A new restaurant that will soon open in Warrnambool will mix a bit of the city's history with modern cuisine in a "shared dining" experience.
Horsham couple Nicole and Hugh Goldson, and their two young children, are relocating to Warrnambool and are hoping to open their new eatery early in the new year and bring something new to the city.
A planning application is currently before council.
The new restaurant on Timor Street will be called Lot 17, which pays homage to the history of the site.
"When it was first sold back in the 1850s, this was allotment 17. It's just a take back to what it was," Ms Goldson said.
"The man that purchased the block was a mayor of Warrnambool back in the day."
She said she had contacted the Warrnambool and District Historical Society about the history of the property, which was once a saddlery and then a general store.
At the rear of the property there is a cottage the couple will renovate to use as a holiday rental which will be called Fenton Cottage after the original owner - mayor Michael Fenton.
It will be a "homecoming" for Ms Goldson, who was born here but left when she was seven.
Her parents owned Dinos Pizza Parlour on Liebig Street in the 1980s. While on a holiday to Warrnambool recently, she said the couple realised there was nothing here like what they were doing in Horsham and decided to make the seachange.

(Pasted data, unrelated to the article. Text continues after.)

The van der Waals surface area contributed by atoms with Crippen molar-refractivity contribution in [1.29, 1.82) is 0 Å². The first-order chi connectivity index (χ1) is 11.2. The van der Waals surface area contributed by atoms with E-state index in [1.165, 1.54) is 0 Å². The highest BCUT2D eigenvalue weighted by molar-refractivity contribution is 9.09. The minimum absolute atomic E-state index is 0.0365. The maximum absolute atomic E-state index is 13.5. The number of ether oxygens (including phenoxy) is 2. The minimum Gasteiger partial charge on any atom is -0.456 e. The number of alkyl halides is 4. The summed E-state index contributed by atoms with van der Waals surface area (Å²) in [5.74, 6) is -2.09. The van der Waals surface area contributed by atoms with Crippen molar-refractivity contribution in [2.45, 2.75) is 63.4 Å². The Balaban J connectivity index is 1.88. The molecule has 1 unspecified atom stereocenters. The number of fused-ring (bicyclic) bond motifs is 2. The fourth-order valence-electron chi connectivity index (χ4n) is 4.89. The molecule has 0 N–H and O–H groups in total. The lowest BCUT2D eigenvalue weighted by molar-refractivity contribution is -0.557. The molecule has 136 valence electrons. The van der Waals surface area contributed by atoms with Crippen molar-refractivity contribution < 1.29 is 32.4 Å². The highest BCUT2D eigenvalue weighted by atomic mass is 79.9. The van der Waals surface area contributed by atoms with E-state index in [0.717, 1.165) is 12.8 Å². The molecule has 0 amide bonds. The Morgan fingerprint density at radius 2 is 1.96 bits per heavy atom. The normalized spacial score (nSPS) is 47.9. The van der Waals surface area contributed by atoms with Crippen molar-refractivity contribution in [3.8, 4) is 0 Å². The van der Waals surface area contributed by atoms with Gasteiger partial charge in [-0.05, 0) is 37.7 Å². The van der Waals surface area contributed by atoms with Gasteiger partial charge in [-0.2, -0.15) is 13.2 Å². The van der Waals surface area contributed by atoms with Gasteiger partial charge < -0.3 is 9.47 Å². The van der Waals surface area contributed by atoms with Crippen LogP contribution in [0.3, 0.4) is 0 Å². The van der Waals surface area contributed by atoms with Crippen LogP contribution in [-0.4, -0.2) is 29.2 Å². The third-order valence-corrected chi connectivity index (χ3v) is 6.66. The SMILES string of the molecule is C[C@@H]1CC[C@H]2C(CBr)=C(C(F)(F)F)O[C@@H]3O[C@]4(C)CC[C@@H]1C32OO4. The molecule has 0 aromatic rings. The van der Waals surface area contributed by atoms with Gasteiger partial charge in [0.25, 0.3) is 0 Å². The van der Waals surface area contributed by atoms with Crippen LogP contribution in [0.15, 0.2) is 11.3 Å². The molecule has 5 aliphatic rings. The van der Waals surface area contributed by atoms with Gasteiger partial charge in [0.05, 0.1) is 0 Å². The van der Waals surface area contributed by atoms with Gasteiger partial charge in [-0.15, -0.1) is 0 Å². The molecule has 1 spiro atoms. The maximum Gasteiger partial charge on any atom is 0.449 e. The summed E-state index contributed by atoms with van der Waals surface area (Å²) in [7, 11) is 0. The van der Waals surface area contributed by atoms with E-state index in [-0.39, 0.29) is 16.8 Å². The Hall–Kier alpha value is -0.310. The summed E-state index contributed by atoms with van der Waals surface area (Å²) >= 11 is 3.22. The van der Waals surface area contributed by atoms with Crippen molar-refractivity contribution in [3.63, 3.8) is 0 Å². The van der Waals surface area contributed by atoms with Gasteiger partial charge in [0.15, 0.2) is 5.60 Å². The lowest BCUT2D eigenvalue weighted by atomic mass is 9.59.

"Everyone has had a rough couple of years, we decided to give our kids an opportunity where if you've had a bad day you can go and look at the ocean," she said.
On that family trip, while her husband was out running, he came across the shop and, after inquiring, found it was for sale.
The couple has run a restaurant in Horsham for a number of years after her husband - who grew up in Kenya in East Africa - moved to Australia from Britain.
"We met in a very small mining town in central Queensland and we travelled around Australia after we were married," Ms Goldson said.
She said the restaurant, which will seat almost 100 people, would offer modern food in what she called a "social dining" experience. "It's designed to share."
Ms Goldson said their menu was sometimes mistaken for tapas. "Ours is just designed to share different-sized plates," she said.
"We did that so you can have a taste of the menu because there's nothing worse than getting your food and thinking 'I should have ordered that'.
"It's bringing good food back to basics. I think sometimes food has got so over complicated."
She said her husband was a chef and they would focus on "good food done well".
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